Open Access

Low-Complexity Blind Symbol Timing Offset Estimation in OFDM Systems

EURASIP Journal on Advances in Signal Processing20052005:973563

https://doi.org/10.1155/ASP.2005.532

Received: 19 February 2004

Published: 30 March 2005

Abstract

A low-complexity blind timing algorithm is proposed to estimate timing offset in OFDM systems when multiple symbols are received (the timing offset estimation is independent of the frequency offset one). Though the maximum-likelihood estimation (MLE) using two or three symbols is good in offset estimation, its performance can be significantly improved by including more symbols in our previous work. However, timing offset estimation requires exhaustive search and a priori knowledge of the probability distribution of the received data. The method we propose utilizes the second-order statistics embedded in a cyclic prefix. An information vector (IVR) with the same length as the cyclic prefix is formed based on an autocorrelation matrix (AM). The modulus of elements in the IVR is first quantized based on a threshold that is defined by the variance of OFDM symbols. The timing offset is then estimated based on the binary sequence of the IVR. Because the exhaustive search used in the MLE can be avoided, computational complexity is significantly reduced. In practice, the proposed scheme can be used as a coarse synchronization estimation that can rapidly provide a rough and contractible estimation range, which serves as the basis for a fine estimation like the MLE. The proposed estimator will be proved theoretically to be asymptotically unbiased and mean-squared consistent. Simulations and comparisons will be provided in the paper to illustrate the advantages of our design.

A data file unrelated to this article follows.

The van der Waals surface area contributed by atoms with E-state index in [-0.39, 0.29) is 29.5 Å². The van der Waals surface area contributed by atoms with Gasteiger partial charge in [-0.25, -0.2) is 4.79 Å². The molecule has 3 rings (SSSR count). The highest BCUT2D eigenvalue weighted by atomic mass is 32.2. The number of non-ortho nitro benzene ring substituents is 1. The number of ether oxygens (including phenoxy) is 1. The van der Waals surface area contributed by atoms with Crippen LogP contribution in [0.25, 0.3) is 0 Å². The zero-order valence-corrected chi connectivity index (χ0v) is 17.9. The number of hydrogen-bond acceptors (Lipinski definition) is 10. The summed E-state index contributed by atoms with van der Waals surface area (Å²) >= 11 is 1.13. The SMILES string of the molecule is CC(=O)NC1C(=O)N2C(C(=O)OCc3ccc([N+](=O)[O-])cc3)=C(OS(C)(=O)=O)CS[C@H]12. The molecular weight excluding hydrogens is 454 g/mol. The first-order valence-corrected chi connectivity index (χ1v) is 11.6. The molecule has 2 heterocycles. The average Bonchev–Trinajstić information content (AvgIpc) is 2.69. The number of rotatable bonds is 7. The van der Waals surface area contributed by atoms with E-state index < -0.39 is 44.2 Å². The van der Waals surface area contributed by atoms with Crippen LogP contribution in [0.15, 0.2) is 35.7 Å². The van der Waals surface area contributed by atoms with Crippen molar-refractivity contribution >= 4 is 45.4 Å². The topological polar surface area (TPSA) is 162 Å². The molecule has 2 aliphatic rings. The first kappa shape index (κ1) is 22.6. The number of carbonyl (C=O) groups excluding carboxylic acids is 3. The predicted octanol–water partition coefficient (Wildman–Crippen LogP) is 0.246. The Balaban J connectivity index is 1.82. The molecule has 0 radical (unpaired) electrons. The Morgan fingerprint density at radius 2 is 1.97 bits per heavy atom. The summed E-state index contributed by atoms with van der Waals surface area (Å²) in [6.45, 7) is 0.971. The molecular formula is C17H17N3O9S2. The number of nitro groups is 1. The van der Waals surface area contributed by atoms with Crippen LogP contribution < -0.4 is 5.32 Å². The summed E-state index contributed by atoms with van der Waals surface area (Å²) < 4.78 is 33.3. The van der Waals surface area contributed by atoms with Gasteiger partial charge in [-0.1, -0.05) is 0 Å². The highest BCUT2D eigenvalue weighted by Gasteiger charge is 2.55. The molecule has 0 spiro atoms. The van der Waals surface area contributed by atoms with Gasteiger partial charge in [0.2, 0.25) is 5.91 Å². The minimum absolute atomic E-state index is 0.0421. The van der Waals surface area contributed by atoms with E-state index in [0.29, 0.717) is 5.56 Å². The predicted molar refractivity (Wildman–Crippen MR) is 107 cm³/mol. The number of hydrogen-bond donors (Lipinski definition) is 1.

Keywords and phrases

symbol timing offset estimationmaximum-likelihood estimationfrequency offset estimationblind estimation in OFDM communications

Authors’ Affiliations

(1)
School of Information Engineering, Beijing University of Posts and Telecommunications, Beijing, China
(2)
Division of Engineering, Brown University, Providence, USA

Copyright

© Lv et al. 2005

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